This process is explained by Damian Peckett who not only explains various methods of DSP methods but also the Goertzel Algorithm used in his project. With the addition of a small preamplifier circuit the Arduino can receive an amplified signal from an electret microphone and determine the lower-frequency sounds.

For more information about the process, including example circuits and sketches - visit Damian's interesting website. And for more, we're on facebookGoogle+, and twitter - so follow us for news and product updates as well.

If you're looking for an Arduino Uno-compatible board to use with various projects, choose what tens of thousands of others have done and use our Freetronics Eleven - the Arduino-Uno compatible with low-profile USB socket, onboard prototyping space and easy to view LEDs: 

 

March 04, 2015

Make an Arduino-controlled time lapse camera dolly

Using an Arduino or compatible to control a camera for the purposes of time lapse photography isn't that new, however combined with other hardware all sorts of options can be created. One interesting example is a time lapse camera dolly - whic is a small robotic wheeled device that can not only control camera exposures over time, but also move itself between shots.

This has been documented by Instructables member Inevitablecraftslab who has created a small dolly which is propelled via a continuous rotation servo. This allows for easy control by the Arduino and some interesting effects, such as time lapse photography of a flower opening, and chaning the angle of the exposure after each movement.

To learn more about this, visit the project's Instructable page. And for more, we're on facebookGoogle+, and twitter - so follow us for news and product updates as well.

 If you're looking into starting with Arduino and motor control, such as controlling a DC motor (or stepper motor) from your Arduino or compatible, check out our HBRIDGE: DC/stepper motor shield. Based around the powerful Allegro A4954 H-bridge driver IC you can control two DC motors with complete ease, or one bipolar stepper motor. With connections for external power management, a complete beginners' guide and documentation - motor control couldn't be any easier. For more information and to order, visit the HBRIDGE: page

March 04, 2015

Build your own functional "Sonic Screwdriver"

Electronics enthusiasts who are also "Dr Who" fans will love this new project by Instructables member Honus who has created their own version of the Time Lord's sonic screwdriver based around an Arduino-compatible and some excellent handiwork.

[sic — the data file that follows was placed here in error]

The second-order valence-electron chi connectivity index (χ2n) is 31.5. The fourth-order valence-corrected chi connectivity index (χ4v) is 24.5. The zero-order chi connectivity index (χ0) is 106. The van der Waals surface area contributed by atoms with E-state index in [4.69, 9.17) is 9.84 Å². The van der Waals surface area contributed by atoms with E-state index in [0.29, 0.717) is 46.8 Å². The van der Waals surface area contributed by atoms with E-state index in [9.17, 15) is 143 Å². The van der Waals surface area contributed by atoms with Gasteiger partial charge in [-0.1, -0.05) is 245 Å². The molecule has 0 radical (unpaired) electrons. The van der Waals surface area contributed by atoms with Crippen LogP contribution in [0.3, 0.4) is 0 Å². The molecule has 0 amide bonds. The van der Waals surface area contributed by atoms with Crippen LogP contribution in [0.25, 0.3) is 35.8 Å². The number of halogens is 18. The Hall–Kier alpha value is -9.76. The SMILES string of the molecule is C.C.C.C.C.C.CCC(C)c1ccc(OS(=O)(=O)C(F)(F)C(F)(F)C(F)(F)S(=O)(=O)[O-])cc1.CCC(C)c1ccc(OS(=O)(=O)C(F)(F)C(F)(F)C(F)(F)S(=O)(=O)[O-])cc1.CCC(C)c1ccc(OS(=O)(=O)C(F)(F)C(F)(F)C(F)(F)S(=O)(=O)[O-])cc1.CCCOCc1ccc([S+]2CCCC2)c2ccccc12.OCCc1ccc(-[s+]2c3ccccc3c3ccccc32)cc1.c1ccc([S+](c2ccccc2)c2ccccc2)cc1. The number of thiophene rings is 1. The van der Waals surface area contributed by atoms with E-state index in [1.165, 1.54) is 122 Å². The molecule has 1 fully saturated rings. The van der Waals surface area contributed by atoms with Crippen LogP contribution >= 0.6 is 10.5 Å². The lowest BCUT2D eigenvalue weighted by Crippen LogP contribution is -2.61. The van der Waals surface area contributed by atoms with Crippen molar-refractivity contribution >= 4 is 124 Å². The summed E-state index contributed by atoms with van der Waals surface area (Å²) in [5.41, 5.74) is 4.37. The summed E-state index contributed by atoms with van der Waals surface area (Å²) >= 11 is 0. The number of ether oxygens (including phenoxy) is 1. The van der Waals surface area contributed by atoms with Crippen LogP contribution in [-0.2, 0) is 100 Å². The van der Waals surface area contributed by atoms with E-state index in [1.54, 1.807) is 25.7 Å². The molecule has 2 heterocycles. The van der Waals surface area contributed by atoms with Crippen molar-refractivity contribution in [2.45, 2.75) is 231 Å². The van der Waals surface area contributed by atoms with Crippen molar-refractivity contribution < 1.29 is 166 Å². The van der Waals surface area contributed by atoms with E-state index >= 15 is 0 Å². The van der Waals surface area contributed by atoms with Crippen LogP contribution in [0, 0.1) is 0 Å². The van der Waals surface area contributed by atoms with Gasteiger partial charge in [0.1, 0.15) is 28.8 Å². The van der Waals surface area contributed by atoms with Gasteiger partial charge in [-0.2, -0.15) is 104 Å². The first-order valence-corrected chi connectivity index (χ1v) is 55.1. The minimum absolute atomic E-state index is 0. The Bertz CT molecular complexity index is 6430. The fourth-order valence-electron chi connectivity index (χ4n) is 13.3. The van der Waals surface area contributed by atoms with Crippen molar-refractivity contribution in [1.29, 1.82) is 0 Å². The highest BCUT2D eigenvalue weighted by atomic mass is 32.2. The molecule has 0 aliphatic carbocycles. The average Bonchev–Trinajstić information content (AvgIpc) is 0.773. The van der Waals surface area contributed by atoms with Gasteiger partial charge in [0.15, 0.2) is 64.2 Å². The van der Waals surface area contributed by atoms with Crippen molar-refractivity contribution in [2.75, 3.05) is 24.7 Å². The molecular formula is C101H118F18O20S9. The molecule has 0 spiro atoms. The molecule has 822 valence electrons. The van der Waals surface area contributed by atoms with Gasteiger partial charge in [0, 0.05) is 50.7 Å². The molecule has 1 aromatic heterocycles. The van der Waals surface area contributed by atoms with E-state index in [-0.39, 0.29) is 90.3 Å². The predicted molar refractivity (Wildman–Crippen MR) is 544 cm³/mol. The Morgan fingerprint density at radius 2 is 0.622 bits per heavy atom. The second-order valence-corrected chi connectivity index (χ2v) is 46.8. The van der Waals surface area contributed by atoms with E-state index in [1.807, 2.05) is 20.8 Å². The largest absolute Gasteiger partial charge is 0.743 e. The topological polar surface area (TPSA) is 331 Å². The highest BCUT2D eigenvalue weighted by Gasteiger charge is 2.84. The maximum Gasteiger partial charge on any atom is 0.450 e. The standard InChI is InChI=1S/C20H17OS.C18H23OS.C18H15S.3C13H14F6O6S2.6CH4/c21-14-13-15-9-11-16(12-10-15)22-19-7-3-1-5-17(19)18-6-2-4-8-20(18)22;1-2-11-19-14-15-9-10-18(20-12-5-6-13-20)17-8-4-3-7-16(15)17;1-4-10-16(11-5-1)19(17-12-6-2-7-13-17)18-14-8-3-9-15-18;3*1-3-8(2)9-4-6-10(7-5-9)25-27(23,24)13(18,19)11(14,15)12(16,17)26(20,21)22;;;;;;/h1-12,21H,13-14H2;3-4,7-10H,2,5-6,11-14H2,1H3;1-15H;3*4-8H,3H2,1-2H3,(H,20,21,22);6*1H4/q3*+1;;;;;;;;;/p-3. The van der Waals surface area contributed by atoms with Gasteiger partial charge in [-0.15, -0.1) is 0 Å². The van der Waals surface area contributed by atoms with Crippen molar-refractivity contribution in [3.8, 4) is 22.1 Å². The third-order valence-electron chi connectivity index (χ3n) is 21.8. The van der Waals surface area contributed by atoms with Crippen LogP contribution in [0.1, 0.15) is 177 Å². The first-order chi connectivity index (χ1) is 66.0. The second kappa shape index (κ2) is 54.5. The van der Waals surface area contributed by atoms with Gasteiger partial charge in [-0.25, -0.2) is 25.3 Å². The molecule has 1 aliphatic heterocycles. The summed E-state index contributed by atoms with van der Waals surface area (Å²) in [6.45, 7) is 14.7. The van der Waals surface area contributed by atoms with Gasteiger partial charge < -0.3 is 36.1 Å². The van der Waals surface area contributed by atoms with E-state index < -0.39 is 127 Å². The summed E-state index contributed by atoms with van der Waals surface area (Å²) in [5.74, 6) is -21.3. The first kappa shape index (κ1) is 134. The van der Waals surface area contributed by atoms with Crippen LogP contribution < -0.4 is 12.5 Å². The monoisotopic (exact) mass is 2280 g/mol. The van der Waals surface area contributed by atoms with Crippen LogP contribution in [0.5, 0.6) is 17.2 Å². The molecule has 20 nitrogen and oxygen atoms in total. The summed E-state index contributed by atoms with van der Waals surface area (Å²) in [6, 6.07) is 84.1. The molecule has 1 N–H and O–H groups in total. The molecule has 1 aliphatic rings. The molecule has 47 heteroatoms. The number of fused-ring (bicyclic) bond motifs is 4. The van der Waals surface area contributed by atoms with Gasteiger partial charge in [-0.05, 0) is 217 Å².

And apart from looking great, the screwdriver is also quite interactive - and apart from various lighting effects it can also log temperature and humidity to a microSD card inside the unit itself.

This is a great project, and well worth investigating from the Instructable page. And for more, we're on facebook, twitter and Google+, so follow us for news and product updates as well.

Looking for a small Arduino-compatible board to embed in various projects? Then consider the Freetronics LeoStick - It's the Arduino Leonardo-compatible board that's cheaper and smaller than the original:

 Apart from being one of the smallest Arduino-compatibles on the market with USB, it also has an onboard RGB LED and piezo which can be used a knock sensor and various tune and sound effects. Plus you can add extra circuitry with the matching protostick! For more information and to order, click here.

March 03, 2015

Controlling LEGO Power Function trains and models with Raspberry Pi

The later LEGO trains and Technic examples are controlled via the "Power Functions" system, which is in effect a simple infra-red remote control for the user and an IR receiver connected to the motor unit in the train or model. Thanks to the relatively simple nature of the IR signal used and the open-nature of LEGO's documentation - it's easy to reverse-engineer it and create your own controllers.

Alan Nishioka has done just that, by deconstructng a PF remote control, and analysing the signal using a digital storage oscilloscope. With this data he's created a Raspberry Pi-controlled IR transmitter that can be the basis for all manner of Pi-controlled LEGO trains or Technic models. Furthermore with the addition of a Bluetooth LE module, the battery charge can be monitored and reported back to the system when low.

This is a great example of how consumer toys can be modified for even great control, so visit Alan's interesting website to get started. And for more, we're on facebookGoogle+, and twitter - so follow us for news and product updates as well.

If you're looking for a neat way to add external circuitry to your new Raspberry Pi model A+, B+ or 2 model B then check out our new PiBreak Plus Raspberry PiPrototyping Board:

This is a great way to add your own electronic components, circuitry, sensors or other devices to your Raspberry Pi model A+, B+ or 2 Model B - any of the current Raspberry Pis with a 40 pin GPIO header. The PiBreak Plus also includes a GPIO female header to solder yourself, and a pair of nuts, bolts, washers and spacers to ensure a a great fit.

And in the Freetronics fashion we've used a quality gold-plated (ENIG) PCB for durability, brought out all the power rails along with the GPIO next to the prototyping area to make adding circuits a breeze. Furthermore the pinouts are labelled on both the top and bottom of the PCB to save time referencing the right GPIO pins. For more information and to order - visit the PiBreak plus page now!